• RE: NetSuite's earnings fire a warning shot to the incumbents

    "They are more true today than at the time of writing if my research."yes,I thank so.http://www.1stbearing.com
    ysbearing
  • RE: NetSuite's earnings fire a warning shot to the incumbents

    It doesnt sound like SAP is worried as in this recent article "SAP Readies Comprehensive Cloud Strategy" Bill McDermott talks about "We're ready to unleash the tiger" as it relates to cloud.<br><br><a href="http://www.informationweek.com/news/software/enterprise_apps/231902215" target="_blank" rel="nofollow">http://www.informationweek.com/news/software/enterprise_apps/231902215</a><br><br>In all seriousness the article gave me a chuckle as it is a stretch to say that SAP even has a Tiger to unleash (more like a newborn cub) and given that SAP have been VERY careful to position Business ByDesign as a complimentary (not competitive offering) to On-Premise shows a lot right there. I like the onDemand offerings but unfortunately with only a few released and a few planned for 2012 hard to believe it is going to make a dent.<br><br>Something tells me the true SaaS vendors like Workday, Saleforce and Netsuite got a chuckle out of the "Unleash the Tiger" comment.
    pazahanick@...
  • RE: NetSuite's earnings fire a warning shot to the incumbents

    Dennis and Jarret,

    One day someone will have to explain to me why there is this perceived notion that SAAS is the future and On Premise is a thing of the past or at least, a fading deployment offering.

    Certainly in the small business space where I spend my days focusing, customers and partners tell me they want a choice of deployment methods, but it first comes down to this - does the solution do what my business needs to for me to get value from it and run my business effectively.

    Then I will worry about whether or not I want it in house or in the cloud...but give me a choice.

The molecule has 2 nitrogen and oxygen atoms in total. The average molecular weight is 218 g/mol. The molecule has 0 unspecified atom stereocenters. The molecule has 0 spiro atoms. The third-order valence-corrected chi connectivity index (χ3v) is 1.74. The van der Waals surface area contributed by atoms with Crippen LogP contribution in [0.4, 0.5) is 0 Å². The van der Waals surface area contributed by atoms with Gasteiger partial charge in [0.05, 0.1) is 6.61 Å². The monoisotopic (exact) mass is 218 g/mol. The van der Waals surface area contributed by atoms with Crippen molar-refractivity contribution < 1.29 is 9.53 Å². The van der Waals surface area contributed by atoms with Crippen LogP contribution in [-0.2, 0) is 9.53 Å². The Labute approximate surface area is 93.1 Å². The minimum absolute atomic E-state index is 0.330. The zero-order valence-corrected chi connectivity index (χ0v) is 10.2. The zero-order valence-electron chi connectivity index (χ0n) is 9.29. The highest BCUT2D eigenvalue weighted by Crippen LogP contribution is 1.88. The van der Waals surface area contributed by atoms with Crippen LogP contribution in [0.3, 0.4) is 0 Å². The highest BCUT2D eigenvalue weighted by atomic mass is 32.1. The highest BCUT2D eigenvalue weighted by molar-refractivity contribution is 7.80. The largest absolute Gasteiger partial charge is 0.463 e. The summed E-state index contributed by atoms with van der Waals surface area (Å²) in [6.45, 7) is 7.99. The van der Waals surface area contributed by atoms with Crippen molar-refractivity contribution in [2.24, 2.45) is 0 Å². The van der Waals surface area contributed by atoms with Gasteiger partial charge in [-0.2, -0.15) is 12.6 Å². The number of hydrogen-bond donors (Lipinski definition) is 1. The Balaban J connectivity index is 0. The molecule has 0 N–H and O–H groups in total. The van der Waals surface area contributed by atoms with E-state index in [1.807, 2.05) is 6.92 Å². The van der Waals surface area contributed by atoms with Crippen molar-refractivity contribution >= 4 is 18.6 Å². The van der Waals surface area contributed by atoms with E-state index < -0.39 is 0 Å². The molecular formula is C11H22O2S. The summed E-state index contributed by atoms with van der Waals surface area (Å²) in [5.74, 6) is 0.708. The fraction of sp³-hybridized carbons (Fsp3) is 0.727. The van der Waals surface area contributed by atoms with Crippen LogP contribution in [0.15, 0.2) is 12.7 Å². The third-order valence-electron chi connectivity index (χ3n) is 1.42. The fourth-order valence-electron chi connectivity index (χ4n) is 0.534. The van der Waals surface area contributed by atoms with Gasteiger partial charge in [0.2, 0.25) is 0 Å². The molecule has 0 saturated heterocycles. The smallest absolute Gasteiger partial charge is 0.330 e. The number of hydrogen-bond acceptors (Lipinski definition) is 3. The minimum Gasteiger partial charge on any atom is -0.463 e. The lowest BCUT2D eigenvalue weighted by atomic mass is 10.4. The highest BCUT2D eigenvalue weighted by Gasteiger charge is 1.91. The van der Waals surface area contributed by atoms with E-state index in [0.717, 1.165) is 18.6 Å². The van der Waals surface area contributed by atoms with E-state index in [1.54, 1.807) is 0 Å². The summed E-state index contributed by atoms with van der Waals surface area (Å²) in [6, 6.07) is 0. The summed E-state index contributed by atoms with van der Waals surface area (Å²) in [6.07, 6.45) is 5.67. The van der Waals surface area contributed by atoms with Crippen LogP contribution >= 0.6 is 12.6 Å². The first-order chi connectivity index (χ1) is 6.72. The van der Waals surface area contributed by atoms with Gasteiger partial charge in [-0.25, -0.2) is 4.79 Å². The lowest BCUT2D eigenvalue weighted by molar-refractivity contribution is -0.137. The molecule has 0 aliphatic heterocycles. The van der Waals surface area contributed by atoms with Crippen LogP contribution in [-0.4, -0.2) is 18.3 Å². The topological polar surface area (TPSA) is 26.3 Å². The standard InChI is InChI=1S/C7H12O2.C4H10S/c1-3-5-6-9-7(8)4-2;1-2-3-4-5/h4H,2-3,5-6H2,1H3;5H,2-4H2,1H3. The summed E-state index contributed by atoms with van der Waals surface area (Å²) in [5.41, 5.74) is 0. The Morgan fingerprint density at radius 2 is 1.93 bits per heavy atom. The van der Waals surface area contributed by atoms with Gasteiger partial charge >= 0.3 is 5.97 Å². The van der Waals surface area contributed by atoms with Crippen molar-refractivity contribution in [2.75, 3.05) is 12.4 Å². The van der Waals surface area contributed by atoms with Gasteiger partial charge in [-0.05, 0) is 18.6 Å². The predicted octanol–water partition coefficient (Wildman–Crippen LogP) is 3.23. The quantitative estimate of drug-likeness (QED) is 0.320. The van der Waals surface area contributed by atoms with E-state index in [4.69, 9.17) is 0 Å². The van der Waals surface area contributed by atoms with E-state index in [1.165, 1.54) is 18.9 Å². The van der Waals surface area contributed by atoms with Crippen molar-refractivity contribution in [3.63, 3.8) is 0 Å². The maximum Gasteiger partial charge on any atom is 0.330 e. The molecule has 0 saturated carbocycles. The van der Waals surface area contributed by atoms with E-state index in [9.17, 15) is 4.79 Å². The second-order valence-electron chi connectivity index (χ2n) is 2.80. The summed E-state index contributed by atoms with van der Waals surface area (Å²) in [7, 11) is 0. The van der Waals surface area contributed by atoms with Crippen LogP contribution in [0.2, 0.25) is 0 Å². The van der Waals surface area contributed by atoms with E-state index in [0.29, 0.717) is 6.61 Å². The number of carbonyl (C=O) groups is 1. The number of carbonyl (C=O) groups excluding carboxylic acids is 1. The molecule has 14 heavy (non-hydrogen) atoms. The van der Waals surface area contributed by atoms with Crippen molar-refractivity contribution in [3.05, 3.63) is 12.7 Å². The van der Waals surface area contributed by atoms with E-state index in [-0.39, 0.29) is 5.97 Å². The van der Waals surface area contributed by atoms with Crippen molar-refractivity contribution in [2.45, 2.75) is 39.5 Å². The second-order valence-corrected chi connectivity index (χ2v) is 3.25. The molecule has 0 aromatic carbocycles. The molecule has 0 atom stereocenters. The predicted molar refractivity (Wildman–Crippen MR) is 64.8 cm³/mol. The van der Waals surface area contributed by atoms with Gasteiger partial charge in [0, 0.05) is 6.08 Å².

Richard Duffy

    Disclaimer: I work for SAP as the SAP Business One Product Evangelist but this comment is purely my own view based on the last 25 years of my life selling and deploying ERP solutions
    richardaduffy
    • RE: NetSuite's earnings fire a warning shot to the incumbents

      @richardaduffy - this is really easy. From everything I've seen, SaaS/cloud prevents the incumbents from achieving meaningful organic growth. When I look at what's happening, I see the incumbents losing out. The only meaningful sales being made by incumbents are in the installed base rather than serious net new.

      You can make the comparison with the client/server days where net new was a consistent theme. All I see is a re-arranging of the deck chairs.

      On BYD, SAP has had plenty of challenges and continues to do so. Will it get to 1K customers this year? Where it once was a slam dunk it now seems something that may challenge SAP. We'll see.
      dahowlett
  • RE: NetSuite's earnings fire a warning shot to the incumbents

    I feel that cloud computing for ERP is the way of the future. No software need, just a web browser. Additionally, programmers these days are more comfortable working with web-based programming languages, like php so customization is easier. <a href="http://www.flagdom.com">Flags</a>
    jdr8271